There are a lot more things one could and should talk about, when discussing the  manifold connections between psychedelic culture and video games. If you are interested, you can find more videos of psychedelic glitches, trippy Minecraft and lots of other aspects of the topic here on DPV.
In the end, let’s not forget: it is all about that big ol’ joy:


Space Channel 5

Bonus Tracks:


Seaman: for Dreamcast provides some of the best advise a talking fish simulator has ever given.


Arcade Attack – Silver Ball Heroes VS Video Invaders (1982): This is just the very trippy ending, but you can find the whole lovely short movie, too .

Psychedelic Oldies – Pre-1945 hallucinogenic videos

27 Apr

For its 3rd birthday the DPV is featuring a series of psychedelic videos specials which will run between the 22 and the 28 of April 2013. Stay tuned for more of our psychedelic specials.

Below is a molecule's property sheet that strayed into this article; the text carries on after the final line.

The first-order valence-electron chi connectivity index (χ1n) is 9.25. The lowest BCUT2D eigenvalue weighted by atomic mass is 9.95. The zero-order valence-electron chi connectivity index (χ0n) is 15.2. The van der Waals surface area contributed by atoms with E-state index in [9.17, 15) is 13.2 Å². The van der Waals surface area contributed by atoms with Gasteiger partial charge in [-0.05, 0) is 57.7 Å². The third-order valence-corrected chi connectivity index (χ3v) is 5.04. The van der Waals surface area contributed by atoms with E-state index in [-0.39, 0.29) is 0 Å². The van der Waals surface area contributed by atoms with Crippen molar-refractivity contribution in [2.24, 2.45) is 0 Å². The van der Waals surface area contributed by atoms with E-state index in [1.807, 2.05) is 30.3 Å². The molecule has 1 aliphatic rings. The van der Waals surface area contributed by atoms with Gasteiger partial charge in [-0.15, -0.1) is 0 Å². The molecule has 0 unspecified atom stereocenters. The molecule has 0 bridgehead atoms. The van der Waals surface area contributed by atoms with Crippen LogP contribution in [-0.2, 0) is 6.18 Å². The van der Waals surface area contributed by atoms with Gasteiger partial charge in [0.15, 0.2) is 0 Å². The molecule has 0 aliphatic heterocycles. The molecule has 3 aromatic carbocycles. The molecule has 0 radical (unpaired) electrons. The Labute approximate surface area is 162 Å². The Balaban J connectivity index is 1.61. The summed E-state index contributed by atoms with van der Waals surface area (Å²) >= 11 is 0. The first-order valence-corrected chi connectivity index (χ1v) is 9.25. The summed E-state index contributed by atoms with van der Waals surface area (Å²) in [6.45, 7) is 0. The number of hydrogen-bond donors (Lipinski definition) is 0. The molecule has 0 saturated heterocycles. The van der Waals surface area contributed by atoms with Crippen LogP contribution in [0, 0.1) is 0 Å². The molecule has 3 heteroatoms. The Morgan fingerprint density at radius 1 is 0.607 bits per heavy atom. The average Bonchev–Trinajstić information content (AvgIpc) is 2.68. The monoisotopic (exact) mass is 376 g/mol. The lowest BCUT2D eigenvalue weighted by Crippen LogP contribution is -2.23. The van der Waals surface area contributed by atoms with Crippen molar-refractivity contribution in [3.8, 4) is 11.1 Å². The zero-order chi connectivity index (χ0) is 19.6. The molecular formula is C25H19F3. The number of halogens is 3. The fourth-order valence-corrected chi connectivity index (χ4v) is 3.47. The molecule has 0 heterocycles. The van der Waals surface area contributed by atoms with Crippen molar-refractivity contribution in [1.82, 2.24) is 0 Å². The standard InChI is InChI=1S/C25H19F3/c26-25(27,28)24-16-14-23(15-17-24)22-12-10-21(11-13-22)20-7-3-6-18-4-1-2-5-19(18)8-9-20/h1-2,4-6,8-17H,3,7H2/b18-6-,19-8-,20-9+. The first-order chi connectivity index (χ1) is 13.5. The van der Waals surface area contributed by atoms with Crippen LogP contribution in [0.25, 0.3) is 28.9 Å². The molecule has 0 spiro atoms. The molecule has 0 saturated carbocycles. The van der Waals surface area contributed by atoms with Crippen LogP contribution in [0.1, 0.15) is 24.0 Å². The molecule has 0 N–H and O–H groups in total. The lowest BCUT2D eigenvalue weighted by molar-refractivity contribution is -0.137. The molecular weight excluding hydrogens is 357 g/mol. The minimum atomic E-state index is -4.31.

felixIt is surprising how many of the earliest films contained psychedelic elements. In the field of animation especially one finds not only many psychedelically styled videos, but even 1920s videos focusing on the mind-altering effects of drugs. And while these films don’t feature the fancy CGI effects of today’s videos, they have a special kind of charm.

Emil Cohl – Fantasmagorie (1908)

“Fantasmagorie” by French caricaturist and animator Emil Cohl,“the father of animated cartoon”, is considered by film historians to be the first animated cartoon.

Watching Fantasmagorie today, the inherently psychedelic character of animation becomes even clearer.  The film make me think about how it must have been for the first viewers of this video, one of the earliest of animations, when they watched it more than a hundred years ago. How did they react to the fantastical world on the screen in which things appear out of nowhere, and bottles of wine are transformed into flowers? Interestingly, it is right after our hero, who removes many hats worn by the lady in the front, arrives at a smaller hat, which makes the woman look like a mushroom (0:29), that weird things start happening…

Emil Cohl – Hasher’s Delirium (1910)

Two years after Fantasmagorie, the topic of intoxication becomes explicit in another video by Cohl titled “Hasher’s Delirium”. In this video our hero, who drinks wine and absinthe in a restaurant, enters into various states of delusion. The psychedelic transformations of objects reach new levels here.

Walter Ruttman – “Das Wunder” – Kantorowicz liquor commercial (1922)